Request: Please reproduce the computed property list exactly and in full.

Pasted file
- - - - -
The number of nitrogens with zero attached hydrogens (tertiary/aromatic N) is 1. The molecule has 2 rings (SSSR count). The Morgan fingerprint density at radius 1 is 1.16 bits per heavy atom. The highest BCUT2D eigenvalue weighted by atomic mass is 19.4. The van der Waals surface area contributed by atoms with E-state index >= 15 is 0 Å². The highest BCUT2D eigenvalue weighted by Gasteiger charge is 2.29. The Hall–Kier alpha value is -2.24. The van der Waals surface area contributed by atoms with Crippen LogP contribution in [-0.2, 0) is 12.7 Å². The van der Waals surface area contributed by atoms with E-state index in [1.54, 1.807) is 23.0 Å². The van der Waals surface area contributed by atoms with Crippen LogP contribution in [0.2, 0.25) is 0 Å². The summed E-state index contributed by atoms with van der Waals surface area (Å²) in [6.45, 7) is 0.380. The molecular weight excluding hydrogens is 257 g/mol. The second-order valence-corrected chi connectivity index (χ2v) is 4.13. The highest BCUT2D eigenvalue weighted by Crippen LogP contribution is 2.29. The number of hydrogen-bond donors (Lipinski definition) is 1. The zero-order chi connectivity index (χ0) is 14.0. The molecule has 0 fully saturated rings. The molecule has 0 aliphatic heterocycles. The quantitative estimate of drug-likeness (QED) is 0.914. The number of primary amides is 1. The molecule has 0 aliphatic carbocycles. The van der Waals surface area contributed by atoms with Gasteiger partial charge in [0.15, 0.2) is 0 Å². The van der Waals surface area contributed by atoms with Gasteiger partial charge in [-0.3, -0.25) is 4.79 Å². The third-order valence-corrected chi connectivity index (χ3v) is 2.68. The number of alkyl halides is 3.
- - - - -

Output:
The number of nitrogens with zero attached hydrogens (tertiary/aromatic N) is 1. The molecule has 2 rings (SSSR count). The Morgan fingerprint density at radius 1 is 1.16 bits per heavy atom. The highest BCUT2D eigenvalue weighted by atomic mass is 19.4. The van der Waals surface area contributed by atoms with E-state index >= 15 is 0 Å². The highest BCUT2D eigenvalue weighted by Gasteiger charge is 2.29. The Hall–Kier alpha value is -2.24. The van der Waals surface area contributed by atoms with Crippen LogP contribution in [-0.2, 0) is 12.7 Å². The van der Waals surface area contributed by atoms with E-state index in [1.54, 1.807) is 23.0 Å². The van der Waals surface area contributed by atoms with Crippen LogP contribution in [0.2, 0.25) is 0 Å². The summed E-state index contributed by atoms with van der Waals surface area (Å²) in [6.45, 7) is 0.380. The molecular weight excluding hydrogens is 257 g/mol. The second-order valence-corrected chi connectivity index (χ2v) is 4.13. The highest BCUT2D eigenvalue weighted by Crippen LogP contribution is 2.29. The number of hydrogen-bond donors (Lipinski definition) is 1. The zero-order chi connectivity index (χ0) is 14.0. The molecule has 0 fully saturated rings. The molecule has 0 aliphatic heterocycles. The quantitative estimate of drug-likeness (QED) is 0.914. The number of primary amides is 1. The molecule has 0 aliphatic carbocycles. The van der Waals surface area contributed by atoms with Gasteiger partial charge in [0.15, 0.2) is 0 Å². The van der Waals surface area contributed by atoms with Gasteiger partial charge in [-0.3, -0.25) is 4.79 Å². The third-order valence-corrected chi connectivity index (χ3v) is 2.68. The number of alkyl halides is 3.